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Publication numberUS5314580 A
Publication typeGrant
Application numberUS 07/910,411
Publication dateMay 24, 1994
Filing dateJul 8, 1992
Priority dateJul 8, 1992
Fee statusLapsed
Also published asCA2139730A1, CN1084597A, EP0648287A1, WO1994001614A2, WO1994001614A3
Publication number07910411, 910411, US 5314580 A, US 5314580A, US-A-5314580, US5314580 A, US5314580A
InventorsVenanzio Di Tullio
Original AssigneeMauvin Material & Chemical Processing Limited
Export CitationBiBTeX, EndNote, RefMan
External Links: USPTO, USPTO Assignment, Espacenet
Process for the removal of ink, resin, and adhesive residues from paper, textile fabrics and solid surfaces
US 5314580 A
Abstract
A process for the preparation and use of a cleaning solution with both foaming and non foaming properties which can be used to de ink paper or clean surfaces which have been soiled either by the pulping of virgin or secondary recycled fiber or natural usage.
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Claims(9)
What I claim as my invention is:
1. A method of de-inking or cleaning paper and of recycling a liquid composition comprising:
______________________________________Alkyl phenol polyethoxylate                   0-10%Sodium silicate         1-2.5%Sodium hydroxide        up to 2.5%Alkyl or dialkyl glycol or                   10-40%diglycol ether and/orpropyl glycol etherAlkyl acetate           0-10%Hydrogen peroxide or sodium                   0-3%or calcium hypochloriteTriethylamine and/or    0-10%diethylmethylamine and/ordimethylpyridine and/ormethyl pyridine and/ormethyl piperidineWater                   to 100%______________________________________
having a lower critical solution temperature between 0 C. and 100 C. which method comprises:
a) treating a pulp slurry of the paper with the liquid composition when in a single phase to remove ink from the paper slurry and the liquid composition;
b) separating cleaned paper slurry from the liquid composition;
c) heating the liquid composition resulting from step (a) to above its lower critical solution temperature to give an aqueous phase and an organic phase;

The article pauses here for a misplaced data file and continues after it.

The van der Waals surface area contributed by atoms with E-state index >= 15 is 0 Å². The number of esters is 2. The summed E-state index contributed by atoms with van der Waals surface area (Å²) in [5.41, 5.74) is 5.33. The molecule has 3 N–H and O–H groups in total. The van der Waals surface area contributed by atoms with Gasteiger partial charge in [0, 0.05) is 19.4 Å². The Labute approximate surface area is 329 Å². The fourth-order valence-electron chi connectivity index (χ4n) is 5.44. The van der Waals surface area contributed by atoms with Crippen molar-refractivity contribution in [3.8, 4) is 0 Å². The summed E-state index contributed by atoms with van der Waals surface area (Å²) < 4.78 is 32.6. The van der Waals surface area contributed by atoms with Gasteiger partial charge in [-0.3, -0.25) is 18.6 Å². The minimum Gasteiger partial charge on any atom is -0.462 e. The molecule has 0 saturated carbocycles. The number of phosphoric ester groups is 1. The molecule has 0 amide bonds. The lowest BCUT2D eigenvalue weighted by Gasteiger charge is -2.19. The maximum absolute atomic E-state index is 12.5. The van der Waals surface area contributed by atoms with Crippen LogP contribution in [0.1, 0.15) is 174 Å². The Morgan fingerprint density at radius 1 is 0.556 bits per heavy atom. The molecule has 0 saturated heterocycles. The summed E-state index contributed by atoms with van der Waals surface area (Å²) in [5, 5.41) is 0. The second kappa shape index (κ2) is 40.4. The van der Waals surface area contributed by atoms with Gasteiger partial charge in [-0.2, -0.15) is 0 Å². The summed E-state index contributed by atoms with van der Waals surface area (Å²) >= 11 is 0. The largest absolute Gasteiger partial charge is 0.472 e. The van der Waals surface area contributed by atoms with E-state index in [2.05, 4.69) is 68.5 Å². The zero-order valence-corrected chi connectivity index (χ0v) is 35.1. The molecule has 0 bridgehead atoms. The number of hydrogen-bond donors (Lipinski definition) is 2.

d) separating and purifying at least one of the aqueous phase and the organic phase for reuse.
2. A method according to claim 1 wherein said composition comprises:
14% Butoxyethanol
7% nonyl phenol polyethoxylate
2% sodium hydroxide
2% sodium silicate
balance water.
3. A method according to claim 1 wherein the pulp slurry runs in a countercurrent to the liquid composition.
4. A method according to claim 1 wherein the lower critical solution temperature of the composition is between about 12 C. and about 50 C.
5. A method according to claim 1 wherein said paper carries a thermally- or ultraviolet-polymerized ink and said ink is dispersed as particles by ultrasonic means applied to the pulp slurry.
6. A method according to claim 1 wherein the organic phase is purified for reuse.
7. A method according to claim 1 wherein said organic phase comprises a solvent, butoxyethanol, and water and is purified by azeotroping water:butoxyethanol from said organic phase and then distilling the remaining solvent from said organic phase for reuse.
8. A method according to claim 1 wherein said aqueous phase comprises water and butoxyethanol and butoxyethanol:water is azeotroped from said aqueous phase.
9. A method according to claim 1 wherein residual organic solvent in said separated cleaned paper slurry is removed by azeotropic distillation of said organic phase.
Description
BACKGROUND OF THE INVENTION

1. Field of the Invention

The invention relates to a process for the release of stickies (acrylic contact adhesives and polyester hotmelts), ink (absorbing, oxidizing, evaporating, radiation cured and xerographic), coating binders (latex), dyes, pigments and natural organic deposits (pitch and asphalt) from surfaces which have been manufactured as a product (e.g. printed articles) or are being recycled for reprocessing purposes.

This invention is also directed to the preparation of high brightness pulps and the reduction of chromophoric compounds from pre and post consumer products such as kraft paper etc.

2. Description of the Prior Art

It is known that articles can be de-inked by at least one of three ways.

Dry Process for De-inking Substrates

It is known the use of minimal amount of water i.e. lipophilic solvents, can be used to de-ink a substrate (1-5).

1 Dreis A.G. Paper Trade J. 143 (43) 28 (1959).

2 Samuelson G.J., Lissant K.J. U.S. Pat. No. 3,072,521 (1963).

3 Bocci A. U.S. Pat. No. 3,253,976 (1966).

4 E.F. Davis, R. Luce U.S. Pat. No. 3,058,871.

According to Gross, in the case of post consumer paper products, ". . . pulp approaching virgin market pulp in cleanliness and brightness" can be attained.

5 Gross R.B.--TAPPI, Secondary Fiber Conference, Boston, Sep. 1974.

The advantages of this system are: a) the ease with which varnish, ink, pigments, dyes, and adhesives can be separated from the substrate, b) the high yield of fiber in the case of paper, c) the minimal (dry) low volume of rejects generated, d) the lack of need for further treatment of the substrate or fiber prior to stock preparation for the paper machine, e) the relative cleanliness of future surfaces with which the processed fiber comes into contact and f) the simplicity, low cost and amount of equipment required. In the case of paper machine components and processed pulp, this process, also has inherent disadvantages among which some are a) the high cost of the solvents, b) the need for complete solvent recovery (economic, health and safety regulations), and c) the need for paper segregation since type of solvent impacts on the brightness of the resultant pulp.